“It’s embarrassing when everybody knows you as the guy who chokes,” complains Kevin, the dorky character played by Lance Bass in the 2001 star vehicle stinker On The Line.
At the time nobody could have ever predicted that the Nsyncer would eventually be choking on hunky reality TV star/model Reichen Lehmkuhl.
But that mental image came into sharp focus all around the world last week after Bass, 27, announced in People magazine that he’s gay, and dating half of the winning couple from Amazing Race 4.
“I’m more liberated and happy than I’ve been my whole life,” he told People.
Considering that a big part of the appeal of boy bands for tweens and teens is that they’re kinda gay and safe and cuddly — Mark Feehily of the UK boy band Westlife came out last summer and one must also consider Robbie Williams, formerly of Take That — Bass’s revelation isn’t surprising. He was described as “the quiet one,” for cryin’ out loud.
But the list of out celebrities in music, television, movies and especially sports is unfortunately very short, Nsync is very big — their 2000 Album No Strings Attached sold 2.4-million copies in its first week of release — and Bass’s decision to come out is therefore a very positive and important one.
And calculated. Oh, did he mention the TV sitcom he’s working on? The uncertain status of Nsnyc’s next album? Lehmkuhl’s own obvious obsession with fame? Fear prevents most rising and mainstream stars from outing themselves, but if your place in the hearts of consumers already seems a little iffy, the balance of risk shifts considerably.
Compare Bass’s manufactured approach to George Michael’s. Mr What’s Your Definition Of Dirty, Baby? was forced out of the closet in 1998 when he was charged for engaging in “lewd conduct” in a public restroom in a Beverly Hills park. He was fined and sentenced to 80 hours of community service — plus he was required to get sex counselling.
One can only imagine how the sex counselling went because last week Michael was again discovered in a park with his pants down — this time by a British newspaper in London. Michael came out swinging. “Are you gay? No? Then fuck off! This is my culture!” he told reporters on the scene.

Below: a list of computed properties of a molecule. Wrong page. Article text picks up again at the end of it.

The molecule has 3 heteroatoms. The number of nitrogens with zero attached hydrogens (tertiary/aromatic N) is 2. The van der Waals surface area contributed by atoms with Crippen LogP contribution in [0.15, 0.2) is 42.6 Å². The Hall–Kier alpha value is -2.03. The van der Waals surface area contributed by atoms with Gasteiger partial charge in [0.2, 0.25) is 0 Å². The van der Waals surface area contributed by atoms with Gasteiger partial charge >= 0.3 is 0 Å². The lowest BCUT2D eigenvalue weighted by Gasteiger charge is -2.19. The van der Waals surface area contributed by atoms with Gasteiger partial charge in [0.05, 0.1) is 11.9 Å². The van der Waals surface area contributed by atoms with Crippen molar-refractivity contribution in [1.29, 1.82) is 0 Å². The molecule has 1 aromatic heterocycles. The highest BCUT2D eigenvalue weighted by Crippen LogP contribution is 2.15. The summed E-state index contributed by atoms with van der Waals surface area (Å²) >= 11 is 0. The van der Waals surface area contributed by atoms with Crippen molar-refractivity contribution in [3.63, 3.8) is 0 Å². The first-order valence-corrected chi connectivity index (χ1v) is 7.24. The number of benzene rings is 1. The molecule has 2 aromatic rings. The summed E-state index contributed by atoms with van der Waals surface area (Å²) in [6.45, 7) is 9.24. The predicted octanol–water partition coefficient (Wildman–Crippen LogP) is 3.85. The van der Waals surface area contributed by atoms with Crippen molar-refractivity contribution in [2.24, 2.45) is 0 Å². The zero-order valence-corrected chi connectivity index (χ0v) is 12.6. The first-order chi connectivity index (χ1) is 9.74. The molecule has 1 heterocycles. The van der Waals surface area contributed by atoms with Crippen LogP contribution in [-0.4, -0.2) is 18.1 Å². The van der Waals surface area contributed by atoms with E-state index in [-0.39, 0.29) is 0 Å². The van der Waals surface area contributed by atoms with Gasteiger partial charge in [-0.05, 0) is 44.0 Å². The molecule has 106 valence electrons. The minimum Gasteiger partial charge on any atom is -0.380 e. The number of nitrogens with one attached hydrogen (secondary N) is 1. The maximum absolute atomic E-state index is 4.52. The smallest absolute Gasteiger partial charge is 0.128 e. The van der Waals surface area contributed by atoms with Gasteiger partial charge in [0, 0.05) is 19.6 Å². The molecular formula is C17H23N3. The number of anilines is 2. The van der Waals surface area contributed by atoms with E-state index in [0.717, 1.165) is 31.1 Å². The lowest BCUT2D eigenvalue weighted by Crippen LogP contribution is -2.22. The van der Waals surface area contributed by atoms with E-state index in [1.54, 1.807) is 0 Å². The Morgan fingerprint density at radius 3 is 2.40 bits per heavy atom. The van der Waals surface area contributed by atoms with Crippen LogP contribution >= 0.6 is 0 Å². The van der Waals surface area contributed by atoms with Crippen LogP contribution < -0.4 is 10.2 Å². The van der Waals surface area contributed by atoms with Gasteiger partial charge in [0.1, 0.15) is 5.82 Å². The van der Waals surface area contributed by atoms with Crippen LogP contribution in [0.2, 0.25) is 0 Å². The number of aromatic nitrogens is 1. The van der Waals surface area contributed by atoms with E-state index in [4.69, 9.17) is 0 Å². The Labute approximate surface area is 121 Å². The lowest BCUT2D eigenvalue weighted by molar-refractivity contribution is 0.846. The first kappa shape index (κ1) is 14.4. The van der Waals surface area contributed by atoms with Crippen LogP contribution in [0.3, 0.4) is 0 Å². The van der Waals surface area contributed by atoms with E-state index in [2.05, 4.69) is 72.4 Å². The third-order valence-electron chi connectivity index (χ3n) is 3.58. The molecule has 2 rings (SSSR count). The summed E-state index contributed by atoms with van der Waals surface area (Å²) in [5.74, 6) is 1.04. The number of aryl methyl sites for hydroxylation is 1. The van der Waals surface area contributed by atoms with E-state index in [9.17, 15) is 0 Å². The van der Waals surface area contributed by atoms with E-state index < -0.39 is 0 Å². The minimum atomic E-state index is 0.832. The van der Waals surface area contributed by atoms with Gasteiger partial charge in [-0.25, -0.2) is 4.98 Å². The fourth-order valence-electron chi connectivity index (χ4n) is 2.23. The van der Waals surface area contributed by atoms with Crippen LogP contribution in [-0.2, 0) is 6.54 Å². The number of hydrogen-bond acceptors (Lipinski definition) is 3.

But Michael — who has had other problems lately, what with being caught in possession of cannabis and falling asleep at the wheel of his car — did not leave it there.
“I have done nothing this year against the law. I’ve done nothing to encourage talk about my sex life,” he told the BBC a few days later. “I don’t know anybody who actually goes to Hampstead Heath at two o’clock in the morning for anything other than the reason of playing about with another member of the human race.”
This is one of the most famous men in music worldwide, a man about to begin his first tour in more than 15 years. He should know what fame requires of him: “I’m sorry. I’m so ashamed. I should have never done that, Oprah. I have a problem I will try to fix.” But he didn’t. Instead he chose to make an argument that few queer advocacy groups, nevermind celebrities, dare make because talking about sexual activity that makes people uncomfortable might squander your political and cultural capital.
Whether it was the sex counselling or all the time he seems to spend with the police, Michael, 43, has been tough enough to turn an incident that usually ends in a public shaming into a public education opportunity.
Bass might have come out on top on magazine covers and headlines; there’s nothing wrong with having a cute nerd as yet another public face of gay life. But Michael, without even trying, has used his unwanted media currency to force people to take a look at why they judge him. Which one is braver?